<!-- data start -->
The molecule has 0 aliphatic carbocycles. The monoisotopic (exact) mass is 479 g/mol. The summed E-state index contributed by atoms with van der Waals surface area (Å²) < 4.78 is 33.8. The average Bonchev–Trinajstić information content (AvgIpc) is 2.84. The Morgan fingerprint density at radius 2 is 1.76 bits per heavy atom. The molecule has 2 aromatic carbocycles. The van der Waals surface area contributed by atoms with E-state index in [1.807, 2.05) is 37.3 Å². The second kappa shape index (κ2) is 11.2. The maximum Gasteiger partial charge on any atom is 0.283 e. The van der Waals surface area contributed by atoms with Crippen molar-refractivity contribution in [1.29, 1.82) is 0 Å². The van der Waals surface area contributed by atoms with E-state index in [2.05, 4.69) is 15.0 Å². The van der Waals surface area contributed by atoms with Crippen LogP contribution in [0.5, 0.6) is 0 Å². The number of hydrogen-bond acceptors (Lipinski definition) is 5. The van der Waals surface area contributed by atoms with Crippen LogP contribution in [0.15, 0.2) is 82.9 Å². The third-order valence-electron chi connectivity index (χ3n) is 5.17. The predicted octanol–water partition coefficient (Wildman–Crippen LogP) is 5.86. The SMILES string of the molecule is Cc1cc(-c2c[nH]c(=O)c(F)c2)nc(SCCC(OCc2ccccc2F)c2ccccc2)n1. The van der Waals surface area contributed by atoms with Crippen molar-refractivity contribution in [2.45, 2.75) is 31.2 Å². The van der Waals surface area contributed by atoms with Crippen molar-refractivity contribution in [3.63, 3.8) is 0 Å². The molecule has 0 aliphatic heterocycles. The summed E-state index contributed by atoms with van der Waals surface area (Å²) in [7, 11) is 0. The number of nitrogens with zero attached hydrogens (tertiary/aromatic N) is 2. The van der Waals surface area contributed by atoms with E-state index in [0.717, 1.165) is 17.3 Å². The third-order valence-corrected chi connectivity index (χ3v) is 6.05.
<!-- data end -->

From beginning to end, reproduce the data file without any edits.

The molecule has 0 aliphatic carbocycles. The monoisotopic (exact) mass is 479 g/mol. The summed E-state index contributed by atoms with van der Waals surface area (Å²) < 4.78 is 33.8. The average Bonchev–Trinajstić information content (AvgIpc) is 2.84. The Morgan fingerprint density at radius 2 is 1.76 bits per heavy atom. The molecule has 2 aromatic carbocycles. The van der Waals surface area contributed by atoms with E-state index in [1.807, 2.05) is 37.3 Å². The second kappa shape index (κ2) is 11.2. The maximum Gasteiger partial charge on any atom is 0.283 e. The van der Waals surface area contributed by atoms with Crippen molar-refractivity contribution in [1.29, 1.82) is 0 Å². The van der Waals surface area contributed by atoms with E-state index in [2.05, 4.69) is 15.0 Å². The van der Waals surface area contributed by atoms with Crippen LogP contribution in [0.5, 0.6) is 0 Å². The number of hydrogen-bond acceptors (Lipinski definition) is 5. The van der Waals surface area contributed by atoms with Crippen LogP contribution in [0.15, 0.2) is 82.9 Å². The third-order valence-electron chi connectivity index (χ3n) is 5.17. The predicted octanol–water partition coefficient (Wildman–Crippen LogP) is 5.86. The SMILES string of the molecule is Cc1cc(-c2c[nH]c(=O)c(F)c2)nc(SCCC(OCc2ccccc2F)c2ccccc2)n1. The van der Waals surface area contributed by atoms with Crippen molar-refractivity contribution in [2.45, 2.75) is 31.2 Å². The van der Waals surface area contributed by atoms with Crippen molar-refractivity contribution in [3.63, 3.8) is 0 Å². The molecule has 0 aliphatic heterocycles. The summed E-state index contributed by atoms with van der Waals surface area (Å²) in [7, 11) is 0. The number of nitrogens with zero attached hydrogens (tertiary/aromatic N) is 2. The van der Waals surface area contributed by atoms with E-state index in [0.717, 1.165) is 17.3 Å². The third-order valence-corrected chi connectivity index (χ3v) is 6.05.